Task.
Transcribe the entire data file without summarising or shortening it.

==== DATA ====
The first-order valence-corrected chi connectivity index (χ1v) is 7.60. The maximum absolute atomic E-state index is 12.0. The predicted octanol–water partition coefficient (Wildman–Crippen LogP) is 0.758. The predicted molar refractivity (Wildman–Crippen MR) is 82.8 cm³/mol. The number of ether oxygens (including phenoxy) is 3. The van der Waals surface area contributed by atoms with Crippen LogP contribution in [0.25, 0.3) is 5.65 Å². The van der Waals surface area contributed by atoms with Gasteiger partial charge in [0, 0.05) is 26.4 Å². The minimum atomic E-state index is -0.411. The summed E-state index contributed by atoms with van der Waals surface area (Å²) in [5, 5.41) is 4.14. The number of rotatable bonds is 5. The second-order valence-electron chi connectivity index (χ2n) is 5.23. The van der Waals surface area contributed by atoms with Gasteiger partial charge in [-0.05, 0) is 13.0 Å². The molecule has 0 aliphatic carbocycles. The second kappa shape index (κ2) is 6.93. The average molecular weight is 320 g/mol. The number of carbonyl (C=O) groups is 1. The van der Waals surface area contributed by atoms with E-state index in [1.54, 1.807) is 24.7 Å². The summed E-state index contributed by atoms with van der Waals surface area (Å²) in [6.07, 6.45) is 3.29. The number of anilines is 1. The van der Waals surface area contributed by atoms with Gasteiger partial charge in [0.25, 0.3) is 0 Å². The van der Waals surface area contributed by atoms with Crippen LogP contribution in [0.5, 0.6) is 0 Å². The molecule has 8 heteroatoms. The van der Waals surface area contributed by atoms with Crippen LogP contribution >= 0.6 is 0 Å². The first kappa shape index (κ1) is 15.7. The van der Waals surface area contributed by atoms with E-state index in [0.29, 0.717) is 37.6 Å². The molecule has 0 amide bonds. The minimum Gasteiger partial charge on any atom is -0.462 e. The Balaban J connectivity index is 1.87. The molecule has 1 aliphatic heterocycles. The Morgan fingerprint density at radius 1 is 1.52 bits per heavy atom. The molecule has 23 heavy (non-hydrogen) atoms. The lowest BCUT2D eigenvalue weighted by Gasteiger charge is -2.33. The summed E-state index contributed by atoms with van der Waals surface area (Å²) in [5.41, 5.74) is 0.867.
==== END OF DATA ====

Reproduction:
The first-order valence-corrected chi connectivity index (χ1v) is 7.60. The maximum absolute atomic E-state index is 12.0. The predicted octanol–water partition coefficient (Wildman–Crippen LogP) is 0.758. The predicted molar refractivity (Wildman–Crippen MR) is 82.8 cm³/mol. The number of ether oxygens (including phenoxy) is 3. The van der Waals surface area contributed by atoms with Crippen LogP contribution in [0.25, 0.3) is 5.65 Å². The van der Waals surface area contributed by atoms with Gasteiger partial charge in [0, 0.05) is 26.4 Å². The minimum atomic E-state index is -0.411. The summed E-state index contributed by atoms with van der Waals surface area (Å²) in [5, 5.41) is 4.14. The number of rotatable bonds is 5. The second-order valence-electron chi connectivity index (χ2n) is 5.23. The van der Waals surface area contributed by atoms with Gasteiger partial charge in [-0.05, 0) is 13.0 Å². The molecule has 0 aliphatic carbocycles. The second kappa shape index (κ2) is 6.93. The average molecular weight is 320 g/mol. The number of carbonyl (C=O) groups is 1. The van der Waals surface area contributed by atoms with E-state index in [1.54, 1.807) is 24.7 Å². The summed E-state index contributed by atoms with van der Waals surface area (Å²) in [6.07, 6.45) is 3.29. The number of anilines is 1. The van der Waals surface area contributed by atoms with Gasteiger partial charge in [0.25, 0.3) is 0 Å². The van der Waals surface area contributed by atoms with Crippen LogP contribution in [0.5, 0.6) is 0 Å². The molecule has 8 heteroatoms. The van der Waals surface area contributed by atoms with Crippen LogP contribution >= 0.6 is 0 Å². The first kappa shape index (κ1) is 15.7. The van der Waals surface area contributed by atoms with E-state index in [0.29, 0.717) is 37.6 Å². The molecule has 0 amide bonds. The minimum Gasteiger partial charge on any atom is -0.462 e. The Balaban J connectivity index is 1.87. The molecule has 1 aliphatic heterocycles. The Morgan fingerprint density at radius 1 is 1.52 bits per heavy atom. The molecule has 23 heavy (non-hydrogen) atoms. The lowest BCUT2D eigenvalue weighted by Gasteiger charge is -2.33. The summed E-state index contributed by atoms with van der Waals surface area (Å²) in [5.41, 5.74) is 0.867.